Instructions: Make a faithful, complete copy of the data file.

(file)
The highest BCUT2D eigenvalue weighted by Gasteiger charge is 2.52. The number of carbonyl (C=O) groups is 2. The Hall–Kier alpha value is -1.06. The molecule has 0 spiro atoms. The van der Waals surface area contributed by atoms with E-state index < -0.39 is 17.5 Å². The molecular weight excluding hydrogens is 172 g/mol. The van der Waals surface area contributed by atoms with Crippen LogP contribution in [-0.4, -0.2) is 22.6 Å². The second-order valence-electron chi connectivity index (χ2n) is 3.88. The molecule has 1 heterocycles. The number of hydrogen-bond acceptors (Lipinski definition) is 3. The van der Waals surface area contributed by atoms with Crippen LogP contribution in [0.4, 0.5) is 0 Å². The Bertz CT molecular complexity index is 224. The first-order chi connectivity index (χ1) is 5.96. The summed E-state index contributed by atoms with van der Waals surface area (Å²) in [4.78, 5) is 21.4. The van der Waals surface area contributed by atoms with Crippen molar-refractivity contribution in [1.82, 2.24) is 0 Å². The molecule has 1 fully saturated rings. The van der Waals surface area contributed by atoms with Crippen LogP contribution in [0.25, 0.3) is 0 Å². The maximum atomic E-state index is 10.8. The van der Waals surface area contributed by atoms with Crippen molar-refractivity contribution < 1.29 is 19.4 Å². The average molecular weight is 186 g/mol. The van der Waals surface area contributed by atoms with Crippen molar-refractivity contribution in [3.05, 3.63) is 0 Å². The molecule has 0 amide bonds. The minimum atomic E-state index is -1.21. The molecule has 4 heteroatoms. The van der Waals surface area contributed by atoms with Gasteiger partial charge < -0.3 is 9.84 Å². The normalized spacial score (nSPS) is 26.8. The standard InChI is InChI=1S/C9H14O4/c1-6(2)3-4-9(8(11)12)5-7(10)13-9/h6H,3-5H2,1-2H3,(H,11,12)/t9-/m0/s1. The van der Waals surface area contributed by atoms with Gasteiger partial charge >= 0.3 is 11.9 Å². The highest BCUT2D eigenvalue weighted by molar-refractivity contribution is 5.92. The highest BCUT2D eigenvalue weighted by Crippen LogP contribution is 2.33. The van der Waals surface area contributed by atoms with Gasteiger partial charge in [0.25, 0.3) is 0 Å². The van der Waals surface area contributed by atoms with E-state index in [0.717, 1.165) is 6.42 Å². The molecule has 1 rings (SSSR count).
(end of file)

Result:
The highest BCUT2D eigenvalue weighted by Gasteiger charge is 2.52. The number of carbonyl (C=O) groups is 2. The Hall–Kier alpha value is -1.06. The molecule has 0 spiro atoms. The van der Waals surface area contributed by atoms with E-state index < -0.39 is 17.5 Å². The molecular weight excluding hydrogens is 172 g/mol. The van der Waals surface area contributed by atoms with Crippen LogP contribution in [-0.4, -0.2) is 22.6 Å². The second-order valence-electron chi connectivity index (χ2n) is 3.88. The molecule has 1 heterocycles. The number of hydrogen-bond acceptors (Lipinski definition) is 3. The van der Waals surface area contributed by atoms with Crippen LogP contribution in [0.4, 0.5) is 0 Å². The Bertz CT molecular complexity index is 224. The first-order chi connectivity index (χ1) is 5.96. The summed E-state index contributed by atoms with van der Waals surface area (Å²) in [4.78, 5) is 21.4. The van der Waals surface area contributed by atoms with Crippen molar-refractivity contribution in [1.82, 2.24) is 0 Å². The molecule has 1 fully saturated rings. The van der Waals surface area contributed by atoms with Crippen LogP contribution in [0.25, 0.3) is 0 Å². The maximum atomic E-state index is 10.8. The van der Waals surface area contributed by atoms with Crippen molar-refractivity contribution < 1.29 is 19.4 Å². The average molecular weight is 186 g/mol. The van der Waals surface area contributed by atoms with Crippen molar-refractivity contribution in [3.05, 3.63) is 0 Å². The molecule has 0 amide bonds. The minimum atomic E-state index is -1.21. The molecule has 4 heteroatoms. The van der Waals surface area contributed by atoms with Gasteiger partial charge < -0.3 is 9.84 Å². The normalized spacial score (nSPS) is 26.8. The standard InChI is InChI=1S/C9H14O4/c1-6(2)3-4-9(8(11)12)5-7(10)13-9/h6H,3-5H2,1-2H3,(H,11,12)/t9-/m0/s1. The van der Waals surface area contributed by atoms with Gasteiger partial charge >= 0.3 is 11.9 Å². The highest BCUT2D eigenvalue weighted by molar-refractivity contribution is 5.92. The highest BCUT2D eigenvalue weighted by Crippen LogP contribution is 2.33. The van der Waals surface area contributed by atoms with Gasteiger partial charge in [0.25, 0.3) is 0 Å². The van der Waals surface area contributed by atoms with E-state index in [0.717, 1.165) is 6.42 Å². The molecule has 1 rings (SSSR count).